Engaging communities supports industrial brands’ license to operate

Brands often have operated as business to consumer (B2C) or business to business (B2B) organizations, choosing a lane largely based upon the industry in which they functioned. Consumer packaged goods (CPG) companies defaulted to B2C, while industrial manufacturers and heavy industry defaulted to B2B. Today, an emerging lane — Brand to Community — is rising to an equal place of importance for a company’s reputation and social license to operate. This is especially true for industrial organizations because community members typically don’t have the chance to interact with them through point-of-purchase or advertising.

In 2016, the Global Cities Business Alliance published a report that showed 41% of executives didn’t know or didn’t consider how satisfied they were with business interactions with communities, while only 17% were extremely or very satisfied with their interactions. Just three years later, it’s obvious that failing to invest in engaging and influencing communities puts an organization’s future at risk.

A brand’s purpose and societal impact are critical to millennials and even more so to Gen Z. Broadly speaking, communities today want companies to be more than an employer, economic driver and philanthropic contributor. They want companies to actively demonstrate that we care about a community’s well-being and way of life, and that we’re emotionally invested with them. Communities seek a relationship akin to the friendships they have as individuals, or at least a collaborative working relationship many of us enjoy in our professional environments. While that doesn’t mean we necessarily agree on every community issue, it does require companies to invest in greater levels of outreach and engagement than perhaps they are accustomed.

CPGs, more than manufacturers, are in tune with this mindset. CPGs historically have understood the value of empathy and building one-on-one relationships. Industrial and heavy industry organizations are now starting to embrace that strategy by positively positioning their companies as influencers in their respective communities.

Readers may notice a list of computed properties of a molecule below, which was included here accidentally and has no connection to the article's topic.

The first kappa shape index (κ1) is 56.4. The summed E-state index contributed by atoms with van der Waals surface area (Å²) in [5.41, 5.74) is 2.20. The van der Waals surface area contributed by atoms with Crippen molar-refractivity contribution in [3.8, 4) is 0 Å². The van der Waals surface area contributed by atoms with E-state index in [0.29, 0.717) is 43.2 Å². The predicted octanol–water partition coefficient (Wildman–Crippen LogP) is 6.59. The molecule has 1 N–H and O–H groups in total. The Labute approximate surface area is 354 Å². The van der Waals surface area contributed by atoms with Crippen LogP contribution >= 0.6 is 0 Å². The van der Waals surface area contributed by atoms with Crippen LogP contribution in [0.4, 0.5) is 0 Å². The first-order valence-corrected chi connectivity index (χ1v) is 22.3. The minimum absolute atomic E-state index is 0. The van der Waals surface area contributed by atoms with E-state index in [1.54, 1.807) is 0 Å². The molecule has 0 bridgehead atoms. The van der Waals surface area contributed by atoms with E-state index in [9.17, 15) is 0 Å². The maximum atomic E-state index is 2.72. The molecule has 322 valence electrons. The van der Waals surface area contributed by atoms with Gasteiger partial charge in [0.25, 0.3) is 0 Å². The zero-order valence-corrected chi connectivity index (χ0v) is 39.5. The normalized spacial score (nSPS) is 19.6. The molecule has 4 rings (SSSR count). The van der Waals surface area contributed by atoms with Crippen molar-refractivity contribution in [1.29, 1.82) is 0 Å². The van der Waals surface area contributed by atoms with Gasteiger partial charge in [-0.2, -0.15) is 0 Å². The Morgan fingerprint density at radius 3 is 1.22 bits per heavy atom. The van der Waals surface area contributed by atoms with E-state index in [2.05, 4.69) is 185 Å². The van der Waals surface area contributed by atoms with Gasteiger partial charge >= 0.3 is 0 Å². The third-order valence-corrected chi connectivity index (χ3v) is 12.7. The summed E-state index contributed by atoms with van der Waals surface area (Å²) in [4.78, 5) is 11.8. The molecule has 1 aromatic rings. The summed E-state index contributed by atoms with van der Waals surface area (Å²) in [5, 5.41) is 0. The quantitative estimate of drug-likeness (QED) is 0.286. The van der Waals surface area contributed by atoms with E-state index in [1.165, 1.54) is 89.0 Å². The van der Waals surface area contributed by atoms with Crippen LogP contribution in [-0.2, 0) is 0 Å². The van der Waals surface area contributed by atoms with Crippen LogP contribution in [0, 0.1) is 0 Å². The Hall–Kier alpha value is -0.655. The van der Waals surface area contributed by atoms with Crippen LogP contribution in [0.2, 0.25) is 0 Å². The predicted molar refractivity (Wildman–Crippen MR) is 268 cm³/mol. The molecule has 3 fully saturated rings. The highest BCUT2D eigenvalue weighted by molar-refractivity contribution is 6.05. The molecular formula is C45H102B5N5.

At its core, influencer communications is just a different version of spokesperson communications. While influencers have their skeptics — The Drum’s 2019 report found 4% of survey respondents trust online influencers vs. 16% who said they believe in Bigfoot — brands see positive marketing results from working with influencers. It follows that communications pros — particularly in the industrial sector — can use our storytelling skills to position our brands as influencers within their communities.  

Researchsupportsthisapproach.The 2019 Edelman Trust Barometer reports a record peak in trust inequality between the informed public and the mass population. This difference creates the motivation for brands to inform their various target audiences and gain their trust.  

A 2019 Pew Research Center report shows 90% of U.S. adults go online to connect with family, friends, search for information and get news. For that reason, content delivered by influencers, which are less scripted and more authentic, often works harder for brands than advertising. Content marketing can speak to a company’s values and reputation, with stories explaining the “why” more than just the “what.” GE has been masterful at this, both in telling stories and promulgating them to audiences across the web.  

One of the ways Union Pacific shares its impact and engages audiences is telling stories about outcomes stemming from our community-giving program. For example, one of our grant recipients, a Los Angeles-based nonprofit, exposes high school students to career opportunities in automotive mechanics. The headline “Teens Learn Auto Skills One Mustang at a Time” attracted thousands of clicks via a small paid promotion. More importantly, that compelling and authentic content generated significant positive community engagement as part of our brand-building effort in Southern California.  

As brands look to the future, communicators who create meaningful community connections will best position their brands for growth and will generate the social capital to cushion the impact of whatever crisis lands at their doorstep.  


To download a full copy of the 2020 Relevance Report, click here.

Tom Lange is a senior communications advisor and strategist specializing in crisis management, media relations and C-Suite thought leadership.